(L-R) Cowart, Denniston, Heldman, Troy, Hullender. Photo credit: (c) 2012, Harry Butler, Nashville.
Nearly 300 members of the Nashville Health Care Council
and Leadership Health Care
heard from a diverse panel of legal and policy experts about the potential implications of the U.S. Supreme Court’s pending decision on the constitutionality of the Patient Protection and Affordable Care Act (ACA). The Court was scheduled to hear arguments March 26-28 … just days after the law’s second anniversary.
"The highly anticipated Supreme Court decision on health reform is much more than a legal opinion, it’s a defining event in the healthcare marketplace," said panel moderator Dick Cowart, chairman, Health Law & Public Policy Department, Baker, Donelson, Bearman, Caldwell & Berkowitz.
ACA made sweeping changes to the healthcare delivery system, including individual and employer insurance provisions, payer requirements around preexisting conditions, age thresholds, preventative care, and Medicaid expansion. Panelists — Lyle Denniston, journalist and dean emeritus of the U.S. Supreme Court Press Corps; Paul Heldman, senior health policy analyst, Potomac Research Group; Tony Hullender, senior vice president and general counsel, BlueCross BlueShield of Tennessee; and Tevi Troy, senior fellow, Hudson Institute, and former Deputy Secretary, U.S. Department of Health and Human Services — discussed how the upcoming decision could impact providers, payers and consumers.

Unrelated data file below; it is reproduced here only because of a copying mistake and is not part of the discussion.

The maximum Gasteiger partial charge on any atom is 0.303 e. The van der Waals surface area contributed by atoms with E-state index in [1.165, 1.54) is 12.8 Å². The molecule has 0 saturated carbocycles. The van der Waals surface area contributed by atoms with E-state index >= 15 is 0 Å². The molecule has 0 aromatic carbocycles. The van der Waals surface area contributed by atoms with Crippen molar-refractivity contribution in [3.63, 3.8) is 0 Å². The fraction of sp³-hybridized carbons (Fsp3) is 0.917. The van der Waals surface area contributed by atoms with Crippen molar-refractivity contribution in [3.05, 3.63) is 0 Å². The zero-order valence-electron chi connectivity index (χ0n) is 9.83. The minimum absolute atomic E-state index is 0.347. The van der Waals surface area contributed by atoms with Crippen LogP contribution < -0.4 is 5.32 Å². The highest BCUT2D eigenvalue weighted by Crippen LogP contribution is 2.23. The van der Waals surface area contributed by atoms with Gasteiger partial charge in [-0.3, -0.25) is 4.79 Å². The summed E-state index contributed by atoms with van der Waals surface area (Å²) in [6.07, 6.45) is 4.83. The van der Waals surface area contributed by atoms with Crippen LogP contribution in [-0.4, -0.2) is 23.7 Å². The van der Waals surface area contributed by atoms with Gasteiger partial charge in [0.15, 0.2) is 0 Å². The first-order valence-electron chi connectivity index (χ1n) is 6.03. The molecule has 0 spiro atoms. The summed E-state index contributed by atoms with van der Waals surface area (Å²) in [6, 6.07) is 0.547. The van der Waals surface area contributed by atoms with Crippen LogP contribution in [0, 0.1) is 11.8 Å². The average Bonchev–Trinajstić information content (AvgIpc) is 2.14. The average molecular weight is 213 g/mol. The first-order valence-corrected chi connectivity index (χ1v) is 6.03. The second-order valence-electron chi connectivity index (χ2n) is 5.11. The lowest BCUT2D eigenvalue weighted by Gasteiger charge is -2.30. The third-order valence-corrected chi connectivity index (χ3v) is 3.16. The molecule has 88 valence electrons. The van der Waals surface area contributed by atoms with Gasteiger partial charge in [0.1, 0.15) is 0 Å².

During an unprecedented six hours of oral arguments, the Court will evaluate four key issues relating to the law: 1) the individual mandate requiring citizens purchase health insurance; 2) ‘severability,’ whether the overall healthcare law can stand even if the individual mandate doesn’t; 3) new Medicaid requirements for states; and 4) the Anti-Injunction Act, whether it’s appropriate for courts to hear legal challenges now given the mandates don’t take effect until 2014.
“The Court is taking this matter very seriously, as it should, given the scope of the law and the kinds of changes it represents, not only to the healthcare system but also to matters as grand as the separation of powers and the very structure of our constitutional republic,” said Troy.
Denniston noted, “The healthcare industry has an enormous amount invested in this new statute because the law itself totally revolutionizes the way the health insurance market works.” He added that in order to afford the expanded coverage without raising premiums, insurers need the individual mandate to provide a sufficient number of customers. “So the industry really has a lot riding on the outcome of this.”
Hullender said many in the insurance industry, his company included, believe it is “counterproductive to try to predict what the Supreme Court is going to do.” Therefore, he said, companies are focusing on implementing the law of the land as it stands today. Hullender added the individual mandate is integral to controlling cost. "It’s our thinking that the Supreme Court will leave much of the health reform law standing, even if it finds unconstitutional the requirement that individuals buy coverage. But, in my opinion, removing the individual mandate could destabilize the insurance market and negatively impact providers who might be exposed to increased bad debt.”
Heldman said he thinks the Court is most likely to uphold the law but agreed the closest call is whether or not the individual mandate will stand. “Assuming that it does, I think that’s to the benefit of most healthcare providers including hospitals and product manufacturers, especially drug makers.”
Ultimately, though, Troy said no one could really know what the Supreme Court will do … and, he added, whatever the outcome, political ramifications will continue to play out in the November elections. “I suggest that businesses prepare for uncertainty,” he concluded.